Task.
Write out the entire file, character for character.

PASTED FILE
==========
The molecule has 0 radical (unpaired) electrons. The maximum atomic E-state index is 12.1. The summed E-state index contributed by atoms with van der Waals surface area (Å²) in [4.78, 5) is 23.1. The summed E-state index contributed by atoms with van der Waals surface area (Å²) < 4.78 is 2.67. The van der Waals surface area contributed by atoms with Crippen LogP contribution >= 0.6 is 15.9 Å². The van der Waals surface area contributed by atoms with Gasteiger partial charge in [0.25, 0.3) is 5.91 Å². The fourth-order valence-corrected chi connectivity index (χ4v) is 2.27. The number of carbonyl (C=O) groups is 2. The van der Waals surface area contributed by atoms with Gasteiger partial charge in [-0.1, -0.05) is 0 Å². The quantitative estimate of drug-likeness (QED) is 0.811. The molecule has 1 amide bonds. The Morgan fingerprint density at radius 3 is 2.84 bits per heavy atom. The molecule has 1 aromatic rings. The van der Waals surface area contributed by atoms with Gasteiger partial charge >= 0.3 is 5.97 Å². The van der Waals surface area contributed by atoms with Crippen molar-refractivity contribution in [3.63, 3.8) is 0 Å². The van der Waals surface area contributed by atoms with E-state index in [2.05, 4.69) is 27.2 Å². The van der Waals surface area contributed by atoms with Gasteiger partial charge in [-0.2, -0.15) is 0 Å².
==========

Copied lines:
The molecule has 0 radical (unpaired) electrons. The maximum atomic E-state index is 12.1. The summed E-state index contributed by atoms with van der Waals surface area (Å²) in [4.78, 5) is 23.1. The summed E-state index contributed by atoms with van der Waals surface area (Å²) < 4.78 is 2.67. The van der Waals surface area contributed by atoms with Crippen LogP contribution >= 0.6 is 15.9 Å². The van der Waals surface area contributed by atoms with Gasteiger partial charge in [0.25, 0.3) is 5.91 Å². The fourth-order valence-corrected chi connectivity index (χ4v) is 2.27. The number of carbonyl (C=O) groups is 2. The van der Waals surface area contributed by atoms with Gasteiger partial charge in [-0.1, -0.05) is 0 Å². The quantitative estimate of drug-likeness (QED) is 0.811. The molecule has 1 amide bonds. The Morgan fingerprint density at radius 3 is 2.84 bits per heavy atom. The molecule has 1 aromatic rings. The van der Waals surface area contributed by atoms with Gasteiger partial charge >= 0.3 is 5.97 Å². The van der Waals surface area contributed by atoms with Crippen molar-refractivity contribution in [3.63, 3.8) is 0 Å². The van der Waals surface area contributed by atoms with E-state index in [2.05, 4.69) is 27.2 Å². The van der Waals surface area contributed by atoms with Gasteiger partial charge in [-0.2, -0.15) is 0 Å².